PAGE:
Kayak Brands to Avoid

You’ve probably seen enough lists touting the best kayak brands in the world. So many exist, it can get a little exhausting. What about brands you should avoid?

Let’s take a look at some brands that aren’t so desirable by experts. Doing this helps whittle down your buying list to a smaller few if you’re still having trouble on a final buying decision.

Tuktec Kayaks

Reports are Tuktec doesn’t live up to the quality they claim in their marketing. The worst of this is that many small parts of the boat literally fall apart far too often.

One reason behind this is it’s a disassembling kayak, which caused more problems for the company than they obviously planned. While the notion is to make it lighter and easier to transport, Tuktec made assembly a little too complicated.

Putting it together is reportedly harder than the manual says. As a result, some inexperienced kayakers might not assemble it properly, causing things to happen at the worst times. 

The weight limit of their kayaks also isn’t as well supported as they claim. 

Wavesport Kayaks

With Wavesport, there seems to be a major divide on those who love the designs of their kayaks, and others who despise. This chasm of opinion is sometimes perplexing, yet those who don’t like them are overly passionate in their dislikes. 

Perhaps the supporters are mostly amateur kayakers, since their brands might be ok for those boating on shallow waters. For professionals, the gripes are major performance issues in not gaining enough speed on rapids.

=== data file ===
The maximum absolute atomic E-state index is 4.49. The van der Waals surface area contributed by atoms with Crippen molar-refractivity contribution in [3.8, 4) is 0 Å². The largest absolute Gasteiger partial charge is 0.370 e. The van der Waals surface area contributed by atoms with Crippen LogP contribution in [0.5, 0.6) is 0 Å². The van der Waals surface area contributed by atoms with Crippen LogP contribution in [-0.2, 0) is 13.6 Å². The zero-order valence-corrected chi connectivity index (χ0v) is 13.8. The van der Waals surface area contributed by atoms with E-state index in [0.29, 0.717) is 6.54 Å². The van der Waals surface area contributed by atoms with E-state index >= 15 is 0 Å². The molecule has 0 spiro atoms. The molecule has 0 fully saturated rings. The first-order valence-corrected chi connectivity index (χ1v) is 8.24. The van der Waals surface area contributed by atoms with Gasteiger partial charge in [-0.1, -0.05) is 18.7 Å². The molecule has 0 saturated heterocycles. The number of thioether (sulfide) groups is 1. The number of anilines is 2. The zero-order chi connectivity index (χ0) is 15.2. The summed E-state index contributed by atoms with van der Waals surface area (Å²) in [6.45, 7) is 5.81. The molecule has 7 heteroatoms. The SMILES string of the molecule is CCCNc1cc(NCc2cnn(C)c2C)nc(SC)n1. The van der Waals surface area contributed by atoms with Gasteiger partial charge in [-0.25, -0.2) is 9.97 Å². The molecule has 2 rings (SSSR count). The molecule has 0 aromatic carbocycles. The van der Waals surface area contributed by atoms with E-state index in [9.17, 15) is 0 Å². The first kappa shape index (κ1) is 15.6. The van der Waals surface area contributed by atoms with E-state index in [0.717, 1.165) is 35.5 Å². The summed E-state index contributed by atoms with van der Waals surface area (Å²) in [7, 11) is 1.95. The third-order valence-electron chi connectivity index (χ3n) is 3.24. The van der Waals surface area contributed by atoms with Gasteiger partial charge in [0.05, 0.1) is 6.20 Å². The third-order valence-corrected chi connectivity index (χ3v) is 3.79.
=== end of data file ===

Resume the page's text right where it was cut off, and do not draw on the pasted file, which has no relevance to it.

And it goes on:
Also, reports are the boat isn’t stable enough on rougher water, making it a bit dangerous if you don’t know what you’re doing. The last thing you want is to capsize in a kayak after buying it and thinking it was well-designed.

L.L. Bean Kayaks

Sure, you might think of L.L. Bean as a reliable outdoor equipment company. The problem with them making kayaks in recent years is they didn’t focus enough on just that alone.

All of the best kayak brands in the world are usually devoted to designing quality boats and nothing much more. L.L. Bean might have spread itself too thin putting their own kayaks on the market since many have complained about their performance capabilities.

Bean stopped producing kayaks in the interim, but some are still out in the market. It’s a heads-up to avoid these because of how slow they are.

If you’re still a beginner kayaker looking for a slower boat, so many other brands are more reliable and sturdier. 

Field and Stream Kayaks

Yet another example exists of a company known for other things delving into the kayak market. We all know Field and Stream as a major outdoor sports magazine going back decades.

They apparently thought going head-first into the kayak industry would be a major investment for their company. It didn’t turn out so well, mainly for the same reasons L.L. Bean did so poorly with their boats.

Parts have reportedly fallen off on F&S kayaks while out on the water, proof that the manufacturing was not the best quality. Reaching out to customer service there also isn’t always helpful. 

Take heed on this warning since these are still out on the market, including likely used ones.


Place Sundolphin in the “You Get What You Pay For” file. These are known for being very cheap, hence those on a budget often buying them over other options.

They often get points for being a basic backup if you have nothing else. On a professional level, though, these are as bare bones as you can get.

Being cheaper, it’s also not equipped with very many comfort amenities. Users have reported a lack of interior cushioning creates soreness on their behinds and backs when out on the water for long periods.




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